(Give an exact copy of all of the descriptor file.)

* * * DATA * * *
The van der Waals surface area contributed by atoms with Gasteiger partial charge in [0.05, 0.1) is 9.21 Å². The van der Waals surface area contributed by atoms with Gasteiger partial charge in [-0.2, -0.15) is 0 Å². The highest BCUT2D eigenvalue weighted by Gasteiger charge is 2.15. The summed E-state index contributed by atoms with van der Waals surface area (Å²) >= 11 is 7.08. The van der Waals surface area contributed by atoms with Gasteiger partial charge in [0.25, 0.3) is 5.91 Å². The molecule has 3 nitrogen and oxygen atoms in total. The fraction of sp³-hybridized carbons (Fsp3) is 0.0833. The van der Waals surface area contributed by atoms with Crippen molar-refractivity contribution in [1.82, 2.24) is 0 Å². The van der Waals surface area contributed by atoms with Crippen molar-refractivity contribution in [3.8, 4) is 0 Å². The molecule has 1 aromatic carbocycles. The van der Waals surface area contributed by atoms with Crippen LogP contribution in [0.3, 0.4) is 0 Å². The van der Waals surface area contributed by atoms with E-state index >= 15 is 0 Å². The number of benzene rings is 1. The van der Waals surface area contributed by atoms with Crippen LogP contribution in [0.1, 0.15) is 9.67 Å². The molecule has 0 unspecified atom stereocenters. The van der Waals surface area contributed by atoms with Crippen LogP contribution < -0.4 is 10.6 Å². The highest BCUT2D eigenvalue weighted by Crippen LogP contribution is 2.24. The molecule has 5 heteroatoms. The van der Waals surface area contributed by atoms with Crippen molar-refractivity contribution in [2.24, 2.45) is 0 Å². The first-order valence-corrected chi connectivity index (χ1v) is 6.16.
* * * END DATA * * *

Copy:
The van der Waals surface area contributed by atoms with Gasteiger partial charge in [0.05, 0.1) is 9.21 Å². The van der Waals surface area contributed by atoms with Gasteiger partial charge in [-0.2, -0.15) is 0 Å². The highest BCUT2D eigenvalue weighted by Gasteiger charge is 2.15. The summed E-state index contributed by atoms with van der Waals surface area (Å²) >= 11 is 7.08. The van der Waals surface area contributed by atoms with Gasteiger partial charge in [0.25, 0.3) is 5.91 Å². The molecule has 3 nitrogen and oxygen atoms in total. The fraction of sp³-hybridized carbons (Fsp3) is 0.0833. The van der Waals surface area contributed by atoms with Crippen molar-refractivity contribution in [1.82, 2.24) is 0 Å². The van der Waals surface area contributed by atoms with Crippen molar-refractivity contribution in [3.8, 4) is 0 Å². The molecule has 1 aromatic carbocycles. The van der Waals surface area contributed by atoms with Crippen LogP contribution in [0.3, 0.4) is 0 Å². The van der Waals surface area contributed by atoms with E-state index >= 15 is 0 Å². The number of benzene rings is 1. The van der Waals surface area contributed by atoms with Crippen LogP contribution in [0.1, 0.15) is 9.67 Å². The molecule has 0 unspecified atom stereocenters. The van der Waals surface area contributed by atoms with Crippen LogP contribution < -0.4 is 10.6 Å². The highest BCUT2D eigenvalue weighted by Crippen LogP contribution is 2.24. The molecule has 5 heteroatoms. The van der Waals surface area contributed by atoms with Crippen molar-refractivity contribution in [2.24, 2.45) is 0 Å². The first-order valence-corrected chi connectivity index (χ1v) is 6.16.